Maersk is extending its streak of acquisitions with an agreement to acquire a Denmark-based project cargo specialist.
A.P. Moller – Maersk will acquire Martin Bencher for an enterprise value of $61 million. It’s the latest from Maersk in its transition to become an end-to-end logistics provider.
Maersk CEO Soren Skou told investors this week it he remained confident about the shipping line’s business despite some softening in the container market. By year-end, the company is set to have up to $19 billion in cash reserves which it could use towards more acquisitions in the logistics and services space.
Martin Bencher was founded in 1997 and is an “asset-light” logistics provider that specialises in non-containerized project logistics. Martin Bencher’s core capability is designing end-to-end project logistics solutions for industries including paper mills, power plants, renewables as well as oil and gas projects. The company is based in Aarhus, Denmark and has 31 offices in 23 countries around the world, with almost 170 employees.
Maersk described the company´s competitive strengths as having a global customer base, deep industry expertise, a solid track record, long-term stakeholder relationships, and a highly skilled organisation.
“Martin Bencher will be an excellent fit to Maersk and our integrator strategy, strengthening our ability to provide project logistics services to our global clients,” said Karsten Kildahl, Regional Managing Director in Europe of Maersk. “When Martin Bencher joins the Maersk family, we will be able to deliver project logistics services with a high degree of reliability, a proven track-record, and a strong focus on Health, Safety, Security and Environment (HSSE). In addition to supporting our existing customers’ project logistics needs, we will also be able to provide a more comprehensive offering to a wide array of industries.”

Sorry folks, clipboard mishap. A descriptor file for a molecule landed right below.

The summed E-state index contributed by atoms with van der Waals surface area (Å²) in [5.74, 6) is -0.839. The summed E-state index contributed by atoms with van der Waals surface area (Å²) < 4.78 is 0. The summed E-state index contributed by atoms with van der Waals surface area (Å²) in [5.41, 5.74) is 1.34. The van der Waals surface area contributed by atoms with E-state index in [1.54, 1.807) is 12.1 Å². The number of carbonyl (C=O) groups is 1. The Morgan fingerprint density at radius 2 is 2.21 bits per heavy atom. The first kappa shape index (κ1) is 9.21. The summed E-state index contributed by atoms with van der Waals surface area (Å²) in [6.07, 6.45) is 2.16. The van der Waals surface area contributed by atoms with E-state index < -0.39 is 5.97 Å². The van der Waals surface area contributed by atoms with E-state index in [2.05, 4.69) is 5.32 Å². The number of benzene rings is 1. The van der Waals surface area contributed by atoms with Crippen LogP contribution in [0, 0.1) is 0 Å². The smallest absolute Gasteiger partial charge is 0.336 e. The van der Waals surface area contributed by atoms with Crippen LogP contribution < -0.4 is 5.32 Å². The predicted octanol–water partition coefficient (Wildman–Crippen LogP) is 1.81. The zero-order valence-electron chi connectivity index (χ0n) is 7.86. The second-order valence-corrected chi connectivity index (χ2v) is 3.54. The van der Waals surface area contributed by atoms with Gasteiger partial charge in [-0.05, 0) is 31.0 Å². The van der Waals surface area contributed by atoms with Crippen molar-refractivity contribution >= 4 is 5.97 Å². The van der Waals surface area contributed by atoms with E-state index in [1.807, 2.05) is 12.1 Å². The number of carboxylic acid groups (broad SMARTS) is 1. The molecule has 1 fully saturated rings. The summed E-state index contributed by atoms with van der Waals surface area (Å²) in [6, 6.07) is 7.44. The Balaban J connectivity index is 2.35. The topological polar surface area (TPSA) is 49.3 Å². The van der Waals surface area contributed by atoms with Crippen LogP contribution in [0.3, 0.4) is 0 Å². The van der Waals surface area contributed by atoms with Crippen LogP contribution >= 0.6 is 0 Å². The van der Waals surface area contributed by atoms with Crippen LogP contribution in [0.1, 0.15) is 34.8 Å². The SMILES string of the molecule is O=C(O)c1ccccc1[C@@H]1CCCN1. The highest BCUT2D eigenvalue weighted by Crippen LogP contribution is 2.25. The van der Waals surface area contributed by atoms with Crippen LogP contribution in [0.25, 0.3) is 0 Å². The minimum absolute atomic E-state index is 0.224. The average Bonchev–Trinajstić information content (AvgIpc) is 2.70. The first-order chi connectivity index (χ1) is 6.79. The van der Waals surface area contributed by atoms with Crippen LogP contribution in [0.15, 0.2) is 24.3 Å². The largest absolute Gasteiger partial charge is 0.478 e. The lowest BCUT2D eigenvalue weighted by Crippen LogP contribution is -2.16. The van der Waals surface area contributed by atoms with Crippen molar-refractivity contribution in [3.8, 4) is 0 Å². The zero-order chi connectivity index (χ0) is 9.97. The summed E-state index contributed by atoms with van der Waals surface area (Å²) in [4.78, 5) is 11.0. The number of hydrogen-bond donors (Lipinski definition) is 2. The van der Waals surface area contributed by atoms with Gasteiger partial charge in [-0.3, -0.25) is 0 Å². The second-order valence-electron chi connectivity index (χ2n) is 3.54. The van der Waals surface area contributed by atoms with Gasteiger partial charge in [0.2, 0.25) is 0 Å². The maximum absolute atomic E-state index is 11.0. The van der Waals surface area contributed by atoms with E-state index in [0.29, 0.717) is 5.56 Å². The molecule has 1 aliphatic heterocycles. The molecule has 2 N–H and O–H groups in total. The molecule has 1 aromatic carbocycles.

With closing, Maersk intends to introduce a new product, called Maersk Project Logistics, a specialized service covering solution design, special cargo transportation, and project management services – including detailed planning, orchestration, and sequencing of end-to-end shipments from suppliers to destination sites.
“Such service requires managed transportation capabilities with deep technical specialist knowledge around specific supply chain elements such as handling of oversized and special lift cargo, conducting road surveys, and delivery planning as well as offload and assembly of the equipment on sites,” Maersk said in its announcement.
“A strong project logistics solution offering is a key element for clients with logistics requirements for large scale projects across several industry segments, including renewable energy, pulp and paper, power generation, mining, automotive, aid and relief, government contracted logistics and industrial” manufacturing.”
Maersk already operates in the project cargo sector mainly Europe and North America, but it intends to consolidate these activities into a global product offering.
Maersk disclosed the enterprise value (EV) of the transaction as $61 million, post-IFRS 16 lease liabilities. This reflects an EV/EBITDA multiple of 7.1 based on estimated EBITDA for full-year 2021.
Maersk and Martine Bencher will remain two seperate companies until obtaining all required regulatory approvals and closing.
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